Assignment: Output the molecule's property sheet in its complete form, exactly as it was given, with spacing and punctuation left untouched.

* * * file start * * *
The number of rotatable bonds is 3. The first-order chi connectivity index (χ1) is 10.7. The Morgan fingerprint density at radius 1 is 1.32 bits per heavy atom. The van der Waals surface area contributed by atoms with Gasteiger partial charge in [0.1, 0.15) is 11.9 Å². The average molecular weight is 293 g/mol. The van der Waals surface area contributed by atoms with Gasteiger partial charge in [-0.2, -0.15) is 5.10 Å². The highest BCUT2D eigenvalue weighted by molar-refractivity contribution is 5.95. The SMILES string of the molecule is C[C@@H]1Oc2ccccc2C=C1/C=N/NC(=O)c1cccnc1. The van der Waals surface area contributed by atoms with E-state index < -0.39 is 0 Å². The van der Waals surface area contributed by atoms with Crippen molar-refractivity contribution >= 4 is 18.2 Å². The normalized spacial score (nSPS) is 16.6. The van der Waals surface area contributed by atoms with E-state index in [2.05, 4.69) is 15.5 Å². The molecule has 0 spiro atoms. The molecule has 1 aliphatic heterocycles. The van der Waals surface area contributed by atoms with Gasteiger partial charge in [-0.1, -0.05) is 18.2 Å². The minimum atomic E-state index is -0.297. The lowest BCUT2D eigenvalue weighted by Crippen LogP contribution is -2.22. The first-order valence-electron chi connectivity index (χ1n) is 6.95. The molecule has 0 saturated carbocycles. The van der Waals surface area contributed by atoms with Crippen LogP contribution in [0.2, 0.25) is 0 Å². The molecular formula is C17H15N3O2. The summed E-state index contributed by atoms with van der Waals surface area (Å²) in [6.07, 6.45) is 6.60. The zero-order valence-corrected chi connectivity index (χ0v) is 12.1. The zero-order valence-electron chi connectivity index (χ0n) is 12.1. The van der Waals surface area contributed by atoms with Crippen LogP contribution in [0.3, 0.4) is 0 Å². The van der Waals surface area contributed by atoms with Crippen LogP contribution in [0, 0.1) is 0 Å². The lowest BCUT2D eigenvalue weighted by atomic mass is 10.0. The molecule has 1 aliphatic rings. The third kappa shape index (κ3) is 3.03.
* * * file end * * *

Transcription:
The number of rotatable bonds is 3. The first-order chi connectivity index (χ1) is 10.7. The Morgan fingerprint density at radius 1 is 1.32 bits per heavy atom. The van der Waals surface area contributed by atoms with Gasteiger partial charge in [0.1, 0.15) is 11.9 Å². The average molecular weight is 293 g/mol. The van der Waals surface area contributed by atoms with Gasteiger partial charge in [-0.2, -0.15) is 5.10 Å². The highest BCUT2D eigenvalue weighted by molar-refractivity contribution is 5.95. The SMILES string of the molecule is C[C@@H]1Oc2ccccc2C=C1/C=N/NC(=O)c1cccnc1. The van der Waals surface area contributed by atoms with E-state index < -0.39 is 0 Å². The van der Waals surface area contributed by atoms with Crippen molar-refractivity contribution >= 4 is 18.2 Å². The normalized spacial score (nSPS) is 16.6. The van der Waals surface area contributed by atoms with E-state index in [2.05, 4.69) is 15.5 Å². The molecule has 0 spiro atoms. The molecule has 1 aliphatic heterocycles. The van der Waals surface area contributed by atoms with Gasteiger partial charge in [-0.1, -0.05) is 18.2 Å². The minimum atomic E-state index is -0.297. The lowest BCUT2D eigenvalue weighted by Crippen LogP contribution is -2.22. The first-order valence-electron chi connectivity index (χ1n) is 6.95. The molecule has 0 saturated carbocycles. The van der Waals surface area contributed by atoms with Crippen LogP contribution in [0.2, 0.25) is 0 Å². The molecular formula is C17H15N3O2. The summed E-state index contributed by atoms with van der Waals surface area (Å²) in [6.07, 6.45) is 6.60. The zero-order valence-corrected chi connectivity index (χ0v) is 12.1. The zero-order valence-electron chi connectivity index (χ0n) is 12.1. The van der Waals surface area contributed by atoms with Crippen LogP contribution in [0.3, 0.4) is 0 Å². The van der Waals surface area contributed by atoms with Crippen LogP contribution in [0, 0.1) is 0 Å². The lowest BCUT2D eigenvalue weighted by atomic mass is 10.0. The molecule has 1 aliphatic rings. The third kappa shape index (κ3) is 3.03.